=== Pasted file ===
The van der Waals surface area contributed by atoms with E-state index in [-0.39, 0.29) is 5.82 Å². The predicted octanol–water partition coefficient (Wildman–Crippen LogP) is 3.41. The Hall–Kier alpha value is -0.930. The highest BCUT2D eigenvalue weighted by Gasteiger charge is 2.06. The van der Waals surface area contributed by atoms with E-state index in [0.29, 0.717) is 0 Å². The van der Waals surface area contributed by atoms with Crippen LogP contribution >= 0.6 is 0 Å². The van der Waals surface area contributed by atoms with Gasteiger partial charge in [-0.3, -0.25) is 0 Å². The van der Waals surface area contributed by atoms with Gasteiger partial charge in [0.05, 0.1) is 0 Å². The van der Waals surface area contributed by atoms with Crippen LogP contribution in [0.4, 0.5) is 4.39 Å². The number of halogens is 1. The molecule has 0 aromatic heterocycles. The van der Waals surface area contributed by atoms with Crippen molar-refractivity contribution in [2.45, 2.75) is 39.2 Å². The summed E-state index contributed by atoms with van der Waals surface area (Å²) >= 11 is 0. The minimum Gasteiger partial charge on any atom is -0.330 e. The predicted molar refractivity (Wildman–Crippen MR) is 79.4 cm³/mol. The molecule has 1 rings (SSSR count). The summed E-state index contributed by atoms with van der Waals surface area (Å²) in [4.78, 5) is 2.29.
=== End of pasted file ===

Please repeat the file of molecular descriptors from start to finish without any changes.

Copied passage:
The van der Waals surface area contributed by atoms with E-state index in [-0.39, 0.29) is 5.82 Å². The predicted octanol–water partition coefficient (Wildman–Crippen LogP) is 3.41. The Hall–Kier alpha value is -0.930. The highest BCUT2D eigenvalue weighted by Gasteiger charge is 2.06. The van der Waals surface area contributed by atoms with E-state index in [0.29, 0.717) is 0 Å². The van der Waals surface area contributed by atoms with Crippen LogP contribution >= 0.6 is 0 Å². The van der Waals surface area contributed by atoms with Gasteiger partial charge in [-0.3, -0.25) is 0 Å². The van der Waals surface area contributed by atoms with Gasteiger partial charge in [0.05, 0.1) is 0 Å². The van der Waals surface area contributed by atoms with Crippen LogP contribution in [0.4, 0.5) is 4.39 Å². The number of halogens is 1. The molecule has 0 aromatic heterocycles. The van der Waals surface area contributed by atoms with Crippen molar-refractivity contribution in [2.45, 2.75) is 39.2 Å². The summed E-state index contributed by atoms with van der Waals surface area (Å²) >= 11 is 0. The minimum Gasteiger partial charge on any atom is -0.330 e. The predicted molar refractivity (Wildman–Crippen MR) is 79.4 cm³/mol. The molecule has 1 rings (SSSR count). The summed E-state index contributed by atoms with van der Waals surface area (Å²) in [4.78, 5) is 2.29.